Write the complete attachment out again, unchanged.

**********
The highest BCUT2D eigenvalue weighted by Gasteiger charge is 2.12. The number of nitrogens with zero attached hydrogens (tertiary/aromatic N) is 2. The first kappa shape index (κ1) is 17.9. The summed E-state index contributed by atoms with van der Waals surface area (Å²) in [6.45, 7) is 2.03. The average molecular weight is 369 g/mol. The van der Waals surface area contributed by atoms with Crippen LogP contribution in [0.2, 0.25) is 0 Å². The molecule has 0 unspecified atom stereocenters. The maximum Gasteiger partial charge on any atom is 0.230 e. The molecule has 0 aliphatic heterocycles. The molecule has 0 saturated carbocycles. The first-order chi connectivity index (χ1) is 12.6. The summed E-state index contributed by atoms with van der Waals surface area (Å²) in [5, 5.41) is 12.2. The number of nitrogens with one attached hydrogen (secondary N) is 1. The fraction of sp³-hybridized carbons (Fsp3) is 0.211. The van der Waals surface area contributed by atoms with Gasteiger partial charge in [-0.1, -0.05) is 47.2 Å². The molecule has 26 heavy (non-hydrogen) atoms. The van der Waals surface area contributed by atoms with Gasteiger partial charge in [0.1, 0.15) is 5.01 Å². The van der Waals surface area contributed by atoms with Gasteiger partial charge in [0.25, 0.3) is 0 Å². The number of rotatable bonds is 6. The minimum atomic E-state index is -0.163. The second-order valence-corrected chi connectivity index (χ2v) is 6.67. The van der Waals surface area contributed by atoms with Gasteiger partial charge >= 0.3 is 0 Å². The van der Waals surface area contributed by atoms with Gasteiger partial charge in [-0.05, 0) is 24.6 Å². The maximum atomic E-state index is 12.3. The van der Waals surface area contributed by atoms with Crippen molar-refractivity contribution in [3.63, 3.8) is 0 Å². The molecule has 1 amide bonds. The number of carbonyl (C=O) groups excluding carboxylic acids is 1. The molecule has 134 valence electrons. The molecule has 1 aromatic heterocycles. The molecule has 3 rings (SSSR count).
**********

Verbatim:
The highest BCUT2D eigenvalue weighted by Gasteiger charge is 2.12. The number of nitrogens with zero attached hydrogens (tertiary/aromatic N) is 2. The first kappa shape index (κ1) is 17.9. The summed E-state index contributed by atoms with van der Waals surface area (Å²) in [6.45, 7) is 2.03. The average molecular weight is 369 g/mol. The van der Waals surface area contributed by atoms with Crippen LogP contribution in [0.2, 0.25) is 0 Å². The molecule has 0 unspecified atom stereocenters. The maximum Gasteiger partial charge on any atom is 0.230 e. The molecule has 0 aliphatic heterocycles. The molecule has 0 saturated carbocycles. The first-order chi connectivity index (χ1) is 12.6. The summed E-state index contributed by atoms with van der Waals surface area (Å²) in [5, 5.41) is 12.2. The number of nitrogens with one attached hydrogen (secondary N) is 1. The fraction of sp³-hybridized carbons (Fsp3) is 0.211. The van der Waals surface area contributed by atoms with Gasteiger partial charge in [-0.1, -0.05) is 47.2 Å². The molecule has 26 heavy (non-hydrogen) atoms. The van der Waals surface area contributed by atoms with Gasteiger partial charge in [0.1, 0.15) is 5.01 Å². The van der Waals surface area contributed by atoms with Gasteiger partial charge in [0.25, 0.3) is 0 Å². The number of rotatable bonds is 6. The minimum atomic E-state index is -0.163. The second-order valence-corrected chi connectivity index (χ2v) is 6.67. The van der Waals surface area contributed by atoms with Gasteiger partial charge >= 0.3 is 0 Å². The van der Waals surface area contributed by atoms with Gasteiger partial charge in [-0.05, 0) is 24.6 Å². The maximum atomic E-state index is 12.3. The van der Waals surface area contributed by atoms with Crippen molar-refractivity contribution in [3.63, 3.8) is 0 Å². The molecule has 1 amide bonds. The number of carbonyl (C=O) groups excluding carboxylic acids is 1. The molecule has 134 valence electrons. The molecule has 1 aromatic heterocycles. The molecule has 3 rings (SSSR count).